source: www.rd.com


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10 Tips for a Healthier Heart

Are you concerned about your heart health?

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Here are some tips to help you look after your heart.

  1. Quit smoking now. Twelve months after quitting, your increased risk of dying from heart disease will be half that of a continuing smoker.
  2. Improve your diet. Include wholegrain cereals, legumes, fruits, vegetables, seeds and nuts in your diet and lower your risk of heart disease.
  3. Exercise regularly. Walk briskly for 30 minutes a day and reduce your risk of heart attack by one third.
  4. Maintain your friendships. People with supportive friendship networks are at less risk of heart disease.
  5. Eat more fish. Oily fish like tuna, sardines or salmon are rich in omega-3 fatty acids and will boost your good cholesterol.
  6. Switch your chocolate choice. Switch from milk chocolate to dark chocolate. When eaten in moderation, dark chocolate is good for your heart.
  7. Limit your alcohol. It is recommended you limit yourself to no more than two standard glasses of alcohol a day if you are a man, or one glass a day if you are a woman.
  8. Avoid salty and high sodium foods. Don’t add salt when preparing or eating your meals.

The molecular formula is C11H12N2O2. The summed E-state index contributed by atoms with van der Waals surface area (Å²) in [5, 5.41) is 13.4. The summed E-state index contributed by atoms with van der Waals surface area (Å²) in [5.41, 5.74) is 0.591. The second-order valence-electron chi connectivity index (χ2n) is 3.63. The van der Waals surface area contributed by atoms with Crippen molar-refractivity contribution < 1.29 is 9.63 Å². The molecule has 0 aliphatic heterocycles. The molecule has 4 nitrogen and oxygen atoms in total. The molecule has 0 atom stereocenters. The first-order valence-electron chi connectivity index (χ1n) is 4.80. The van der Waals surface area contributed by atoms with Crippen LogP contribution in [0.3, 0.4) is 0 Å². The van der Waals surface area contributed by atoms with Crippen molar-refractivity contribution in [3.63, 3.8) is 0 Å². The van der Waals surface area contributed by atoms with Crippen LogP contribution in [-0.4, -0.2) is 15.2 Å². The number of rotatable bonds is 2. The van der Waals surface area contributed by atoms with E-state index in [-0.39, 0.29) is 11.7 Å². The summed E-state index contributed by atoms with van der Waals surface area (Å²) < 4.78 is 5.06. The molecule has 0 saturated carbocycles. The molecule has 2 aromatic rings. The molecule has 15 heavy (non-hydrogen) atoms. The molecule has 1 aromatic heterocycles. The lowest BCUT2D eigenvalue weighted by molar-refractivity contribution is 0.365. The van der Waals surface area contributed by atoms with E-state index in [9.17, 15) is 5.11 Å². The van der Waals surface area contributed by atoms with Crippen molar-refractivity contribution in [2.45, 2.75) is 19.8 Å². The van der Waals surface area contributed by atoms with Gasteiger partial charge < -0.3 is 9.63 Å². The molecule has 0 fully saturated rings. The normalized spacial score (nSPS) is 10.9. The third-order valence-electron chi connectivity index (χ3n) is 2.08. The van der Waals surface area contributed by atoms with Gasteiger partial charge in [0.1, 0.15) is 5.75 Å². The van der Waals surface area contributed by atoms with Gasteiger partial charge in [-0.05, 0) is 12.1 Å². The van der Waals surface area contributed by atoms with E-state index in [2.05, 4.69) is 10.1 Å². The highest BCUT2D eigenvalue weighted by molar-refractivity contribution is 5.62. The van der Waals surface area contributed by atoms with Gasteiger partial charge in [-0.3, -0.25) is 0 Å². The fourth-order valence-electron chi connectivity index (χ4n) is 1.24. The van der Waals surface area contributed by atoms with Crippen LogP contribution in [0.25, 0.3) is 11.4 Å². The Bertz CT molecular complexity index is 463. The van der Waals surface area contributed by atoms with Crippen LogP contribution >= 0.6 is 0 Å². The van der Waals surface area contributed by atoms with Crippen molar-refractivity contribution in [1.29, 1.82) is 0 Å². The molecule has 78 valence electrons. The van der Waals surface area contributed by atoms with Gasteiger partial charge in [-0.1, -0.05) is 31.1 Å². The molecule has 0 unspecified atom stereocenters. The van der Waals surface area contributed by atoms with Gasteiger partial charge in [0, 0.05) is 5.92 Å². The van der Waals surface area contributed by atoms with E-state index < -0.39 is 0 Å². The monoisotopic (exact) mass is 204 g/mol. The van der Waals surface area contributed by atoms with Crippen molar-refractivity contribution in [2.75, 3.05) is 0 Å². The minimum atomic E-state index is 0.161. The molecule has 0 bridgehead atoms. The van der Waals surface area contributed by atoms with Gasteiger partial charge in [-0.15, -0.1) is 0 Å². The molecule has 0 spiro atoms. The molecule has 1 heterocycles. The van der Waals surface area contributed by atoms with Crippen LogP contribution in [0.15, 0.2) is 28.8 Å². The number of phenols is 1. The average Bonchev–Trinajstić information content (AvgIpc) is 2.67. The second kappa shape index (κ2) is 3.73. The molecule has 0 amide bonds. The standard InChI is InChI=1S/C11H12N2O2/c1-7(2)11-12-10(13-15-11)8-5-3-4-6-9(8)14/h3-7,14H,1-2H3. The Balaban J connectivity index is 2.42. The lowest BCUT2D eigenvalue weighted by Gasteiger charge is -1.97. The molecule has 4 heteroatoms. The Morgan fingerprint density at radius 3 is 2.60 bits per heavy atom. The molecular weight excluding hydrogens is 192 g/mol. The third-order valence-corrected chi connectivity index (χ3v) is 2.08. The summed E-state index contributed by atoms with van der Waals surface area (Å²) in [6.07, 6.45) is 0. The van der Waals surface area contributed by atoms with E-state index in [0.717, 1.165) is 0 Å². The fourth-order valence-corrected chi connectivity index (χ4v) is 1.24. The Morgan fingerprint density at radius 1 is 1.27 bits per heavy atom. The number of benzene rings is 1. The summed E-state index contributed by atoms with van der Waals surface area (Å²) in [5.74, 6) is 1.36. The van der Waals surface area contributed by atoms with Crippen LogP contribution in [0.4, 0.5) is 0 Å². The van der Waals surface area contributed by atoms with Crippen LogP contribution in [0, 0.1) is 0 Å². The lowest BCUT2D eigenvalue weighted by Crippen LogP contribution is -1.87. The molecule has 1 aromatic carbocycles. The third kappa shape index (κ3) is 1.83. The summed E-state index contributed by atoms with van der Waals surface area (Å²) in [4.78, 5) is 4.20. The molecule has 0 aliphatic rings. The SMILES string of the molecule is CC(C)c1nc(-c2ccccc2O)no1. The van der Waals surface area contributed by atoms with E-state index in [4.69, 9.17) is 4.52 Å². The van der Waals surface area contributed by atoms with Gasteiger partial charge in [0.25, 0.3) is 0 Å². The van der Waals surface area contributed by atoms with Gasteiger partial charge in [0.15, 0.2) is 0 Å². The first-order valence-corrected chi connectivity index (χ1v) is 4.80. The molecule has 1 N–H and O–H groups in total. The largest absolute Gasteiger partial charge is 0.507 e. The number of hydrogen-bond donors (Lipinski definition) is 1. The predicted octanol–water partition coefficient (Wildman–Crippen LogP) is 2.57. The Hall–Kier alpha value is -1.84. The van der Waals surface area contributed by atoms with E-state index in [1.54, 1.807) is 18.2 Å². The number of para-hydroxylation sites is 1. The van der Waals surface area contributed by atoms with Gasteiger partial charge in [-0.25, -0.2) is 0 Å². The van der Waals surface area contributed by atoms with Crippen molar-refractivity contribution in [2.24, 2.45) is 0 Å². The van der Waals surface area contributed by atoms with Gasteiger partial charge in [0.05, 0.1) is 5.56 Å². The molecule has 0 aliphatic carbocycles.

9. Have a diabetes test. Uncontrolled diabetes can damage your artery walls and contribute to heart disease.
  10. Make fitness fun. Choose activities that combine exercise and socialising like pilates, water aerobics, dancing, cycling or yoga.
february

 


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Don’t Fall Victim to the Holiday Heart Attack

Heart and Stroke Foundation    December 4, 2013

It’s a sobering reality amid the holiday cheer: More people die from a heart attack or stroke in the winter months than during warmer weather, with mortality rates averaging 10 per cent higher. For older Canadians, the danger is even greater. Plus, cold weather is associated with increased blood pressure, which in turn raises your risk of heart disease and stroke.

 Maintaining healthy habits will help reduce your risk through the festive season

You can reduce your risk of heart disease and stroke by making healthy choices any time of the year – eating well, being physically active, managing your stress, limiting alcohol and being smoke free. But of course that can be especially difficult this season, with its whirl of social demands, temptations – and stress.

“Maintaining healthy habits through the holidays is a challenge, but it’s so important,” says Heart and Stroke Foundation registered dietitian Carol Dombrow. “With a little planning and mindfulness, you can find a healthy balance and still enjoy the season.”